Uncertain Allies by Mark Del Franco
Flashes of blue light lead to people vanishing in the Weird, the Wild Hunt rides, tension is high between the Celtic and Teutonic Courts, and of course magically crippled Connor Grey is right in the middle of it all, attracting the attention of far too many people with far too much power.
My first thought on finishing this book was that the series could end here and I would be happy. All the little changes Connor has gone through as the series progressed came to a head in this book. This was the crisis point, and I was satisfied at its resolution.
This does not mean I would scoff at picking up and reading another Connor Grey novel. I enjoy the world build and the writing too much to turn them down. But I was content with the way things were. Not every end was tied off- but to me that makes for a much more believable resolution. Life is never so clean or polite as to settle everything neatly for us. There needs to be a bit of mess, and rarely have I had the pleasure of mucking around in a life as messy as that of Connor Grey. It is delightful that much of the mess is of his own making, and it was interesting to watch him actually start to own up to a lot of it in this book.
Uncertain Allies has a lot more meat, and less actual action than previous installments in the series, but for those who have been invested in the series it is the necessary fallout of previous events and works to pull things together and make sense of it all. It allows Connor to grow as a character and for the series to actually move forward as a result.
I think what I have liked most throughout reading this series is Connor’s distinct lack of Power. He has a bit of a wild card that is unreliable and usually devastating, but nothing like the usual genre tropes. He relies heavily on his companions and contacts, and considering Connor used to be a rather hot shot Druid, it is an interesting POV character to wander through an urban fantasy setting with.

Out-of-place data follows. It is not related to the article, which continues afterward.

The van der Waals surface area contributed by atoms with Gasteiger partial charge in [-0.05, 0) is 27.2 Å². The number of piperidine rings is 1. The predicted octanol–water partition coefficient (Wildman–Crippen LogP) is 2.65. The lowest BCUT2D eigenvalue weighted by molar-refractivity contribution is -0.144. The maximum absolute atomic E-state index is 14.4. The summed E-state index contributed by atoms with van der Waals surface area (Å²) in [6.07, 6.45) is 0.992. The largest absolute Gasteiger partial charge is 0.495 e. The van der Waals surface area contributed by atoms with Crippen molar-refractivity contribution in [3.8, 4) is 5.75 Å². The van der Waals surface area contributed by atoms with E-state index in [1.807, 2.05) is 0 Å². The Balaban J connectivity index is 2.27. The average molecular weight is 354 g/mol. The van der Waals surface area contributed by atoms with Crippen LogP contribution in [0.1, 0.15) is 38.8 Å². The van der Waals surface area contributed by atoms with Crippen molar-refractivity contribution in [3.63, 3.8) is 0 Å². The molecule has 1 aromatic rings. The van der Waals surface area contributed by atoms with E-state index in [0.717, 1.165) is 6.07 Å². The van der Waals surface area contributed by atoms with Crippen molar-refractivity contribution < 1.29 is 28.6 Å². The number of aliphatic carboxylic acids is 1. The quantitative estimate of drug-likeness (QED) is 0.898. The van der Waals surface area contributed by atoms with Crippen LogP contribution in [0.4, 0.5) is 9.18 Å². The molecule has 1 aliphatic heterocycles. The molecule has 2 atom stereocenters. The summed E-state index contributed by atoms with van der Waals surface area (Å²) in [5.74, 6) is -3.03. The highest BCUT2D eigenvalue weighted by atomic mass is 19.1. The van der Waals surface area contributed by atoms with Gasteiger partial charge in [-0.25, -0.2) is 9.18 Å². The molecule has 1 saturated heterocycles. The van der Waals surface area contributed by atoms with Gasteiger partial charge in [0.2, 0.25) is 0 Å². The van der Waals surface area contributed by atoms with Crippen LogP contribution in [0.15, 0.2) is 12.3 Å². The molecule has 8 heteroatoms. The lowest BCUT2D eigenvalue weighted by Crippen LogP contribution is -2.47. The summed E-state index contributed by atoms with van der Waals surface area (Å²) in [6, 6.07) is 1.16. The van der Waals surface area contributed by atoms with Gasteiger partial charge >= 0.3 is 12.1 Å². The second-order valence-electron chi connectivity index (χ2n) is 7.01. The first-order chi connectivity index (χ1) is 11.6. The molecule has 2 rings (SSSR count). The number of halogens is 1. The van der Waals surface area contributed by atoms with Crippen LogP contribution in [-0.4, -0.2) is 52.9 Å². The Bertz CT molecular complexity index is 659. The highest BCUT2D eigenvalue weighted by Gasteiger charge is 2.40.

Spellcast by Barbara Ashford
It is obviously a sign from above that Maggie needs a change of scene when she is not only fired, but the ceiling of her bathroom collapses on top of her while she tries to take a consolatory bath. She packs a bag and leaves New York City for Vermont, intent on finding a Bed and Breakfast. What she finds instead is the Crossroads Theater and its enigmatic director Rowan.
Spellcast is a fairy tale, and like all the best fairy tales it is dark and dangerous, and examines all of the things about ourselves we would rather not look at. It also glimmers with wide eyed wonder and rustles with restless energy. It is impossible to put down.
Ashford’s love of theater is apparent and will touch everyone who has had the luck to walk across the stage, and everyone who has ever wanted to. She captures the camaraderie of the theater perfectly, with all of its dysfunctions and drama. Her descriptions of things I enjoyed so much when I was younger, my time spent engaged in summer theater, tickled a smile onto my face and marched goosebumps down my arms. It was perfect. And I didn’t realize I had enjoyed theater as much as I had, or that I missed it. It is an amazing author that can appeal to memories that are almost 20 years old and get me to recall them so vividly.
And it isn’t just theater. It is family, and friends, relationships and work and all those little and not so little things that fill our lives and make us who we are.
Spellcast can be a very personal read, if you let it. And I encourage you greatly to do so.